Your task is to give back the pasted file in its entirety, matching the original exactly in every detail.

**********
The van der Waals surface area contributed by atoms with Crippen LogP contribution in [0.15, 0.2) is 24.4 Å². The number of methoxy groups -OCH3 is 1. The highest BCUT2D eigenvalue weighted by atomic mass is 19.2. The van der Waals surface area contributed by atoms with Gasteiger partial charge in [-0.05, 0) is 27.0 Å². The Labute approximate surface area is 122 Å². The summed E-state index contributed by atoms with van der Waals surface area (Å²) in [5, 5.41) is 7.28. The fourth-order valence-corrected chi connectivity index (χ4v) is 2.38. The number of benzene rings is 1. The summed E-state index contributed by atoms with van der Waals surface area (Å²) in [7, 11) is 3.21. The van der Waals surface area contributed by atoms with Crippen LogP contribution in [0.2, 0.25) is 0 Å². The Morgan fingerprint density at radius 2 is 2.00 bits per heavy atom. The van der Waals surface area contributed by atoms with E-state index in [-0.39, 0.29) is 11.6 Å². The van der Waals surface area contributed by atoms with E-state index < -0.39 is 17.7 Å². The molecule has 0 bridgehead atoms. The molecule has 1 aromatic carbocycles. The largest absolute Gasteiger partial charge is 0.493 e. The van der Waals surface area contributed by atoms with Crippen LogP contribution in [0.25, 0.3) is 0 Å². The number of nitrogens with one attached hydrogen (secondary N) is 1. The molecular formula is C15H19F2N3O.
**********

The van der Waals surface area contributed by atoms with Crippen LogP contribution in [0.15, 0.2) is 24.4 Å². The number of methoxy groups -OCH3 is 1. The highest BCUT2D eigenvalue weighted by atomic mass is 19.2. The van der Waals surface area contributed by atoms with Gasteiger partial charge in [-0.05, 0) is 27.0 Å². The Labute approximate surface area is 122 Å². The summed E-state index contributed by atoms with van der Waals surface area (Å²) in [5, 5.41) is 7.28. The fourth-order valence-corrected chi connectivity index (χ4v) is 2.38. The number of benzene rings is 1. The summed E-state index contributed by atoms with van der Waals surface area (Å²) in [7, 11) is 3.21. The van der Waals surface area contributed by atoms with Crippen LogP contribution in [0.2, 0.25) is 0 Å². The Morgan fingerprint density at radius 2 is 2.00 bits per heavy atom. The van der Waals surface area contributed by atoms with E-state index in [-0.39, 0.29) is 11.6 Å². The van der Waals surface area contributed by atoms with E-state index < -0.39 is 17.7 Å². The molecule has 0 bridgehead atoms. The molecule has 1 aromatic carbocycles. The largest absolute Gasteiger partial charge is 0.493 e. The van der Waals surface area contributed by atoms with Crippen LogP contribution in [0.25, 0.3) is 0 Å². The number of nitrogens with one attached hydrogen (secondary N) is 1. The molecular formula is C15H19F2N3O.